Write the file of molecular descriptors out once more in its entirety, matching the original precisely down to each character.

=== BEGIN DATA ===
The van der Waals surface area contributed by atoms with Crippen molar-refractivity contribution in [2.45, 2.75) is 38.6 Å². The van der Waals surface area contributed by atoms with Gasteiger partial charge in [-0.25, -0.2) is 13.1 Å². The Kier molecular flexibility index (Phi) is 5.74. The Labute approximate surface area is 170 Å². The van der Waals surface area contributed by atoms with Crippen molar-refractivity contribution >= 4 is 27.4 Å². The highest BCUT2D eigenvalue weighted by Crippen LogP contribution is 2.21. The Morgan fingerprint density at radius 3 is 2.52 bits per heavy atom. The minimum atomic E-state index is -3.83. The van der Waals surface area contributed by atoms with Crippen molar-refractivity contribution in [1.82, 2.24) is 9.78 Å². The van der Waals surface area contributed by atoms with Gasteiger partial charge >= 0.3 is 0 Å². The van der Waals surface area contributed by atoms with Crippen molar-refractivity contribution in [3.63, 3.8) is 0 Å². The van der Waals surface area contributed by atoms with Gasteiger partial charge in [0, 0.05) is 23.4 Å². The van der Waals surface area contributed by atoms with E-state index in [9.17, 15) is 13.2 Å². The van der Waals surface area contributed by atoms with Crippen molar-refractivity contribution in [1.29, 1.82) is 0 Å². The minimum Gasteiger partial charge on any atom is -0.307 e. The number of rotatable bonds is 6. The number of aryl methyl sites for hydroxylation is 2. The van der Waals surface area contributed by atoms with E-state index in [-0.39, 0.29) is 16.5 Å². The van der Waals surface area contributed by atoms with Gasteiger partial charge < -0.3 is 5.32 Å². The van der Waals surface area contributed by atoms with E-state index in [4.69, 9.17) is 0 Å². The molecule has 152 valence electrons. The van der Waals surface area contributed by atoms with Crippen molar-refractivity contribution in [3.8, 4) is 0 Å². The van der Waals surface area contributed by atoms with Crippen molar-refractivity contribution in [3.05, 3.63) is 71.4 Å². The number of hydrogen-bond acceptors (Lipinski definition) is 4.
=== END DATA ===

The van der Waals surface area contributed by atoms with Crippen molar-refractivity contribution in [2.45, 2.75) is 38.6 Å². The van der Waals surface area contributed by atoms with Gasteiger partial charge in [-0.25, -0.2) is 13.1 Å². The Kier molecular flexibility index (Phi) is 5.74. The Labute approximate surface area is 170 Å². The van der Waals surface area contributed by atoms with Crippen molar-refractivity contribution >= 4 is 27.4 Å². The highest BCUT2D eigenvalue weighted by Crippen LogP contribution is 2.21. The Morgan fingerprint density at radius 3 is 2.52 bits per heavy atom. The minimum atomic E-state index is -3.83. The van der Waals surface area contributed by atoms with Crippen molar-refractivity contribution in [1.82, 2.24) is 9.78 Å². The van der Waals surface area contributed by atoms with Gasteiger partial charge >= 0.3 is 0 Å². The van der Waals surface area contributed by atoms with Crippen molar-refractivity contribution in [3.63, 3.8) is 0 Å². The van der Waals surface area contributed by atoms with Gasteiger partial charge in [0, 0.05) is 23.4 Å². The van der Waals surface area contributed by atoms with E-state index in [9.17, 15) is 13.2 Å². The van der Waals surface area contributed by atoms with Crippen molar-refractivity contribution in [1.29, 1.82) is 0 Å². The minimum Gasteiger partial charge on any atom is -0.307 e. The number of rotatable bonds is 6. The number of aryl methyl sites for hydroxylation is 2. The van der Waals surface area contributed by atoms with E-state index in [-0.39, 0.29) is 16.5 Å². The van der Waals surface area contributed by atoms with Gasteiger partial charge < -0.3 is 5.32 Å². The van der Waals surface area contributed by atoms with E-state index in [4.69, 9.17) is 0 Å². The molecule has 152 valence electrons. The van der Waals surface area contributed by atoms with Crippen molar-refractivity contribution in [3.8, 4) is 0 Å². The van der Waals surface area contributed by atoms with Crippen molar-refractivity contribution in [3.05, 3.63) is 71.4 Å². The number of hydrogen-bond acceptors (Lipinski definition) is 4.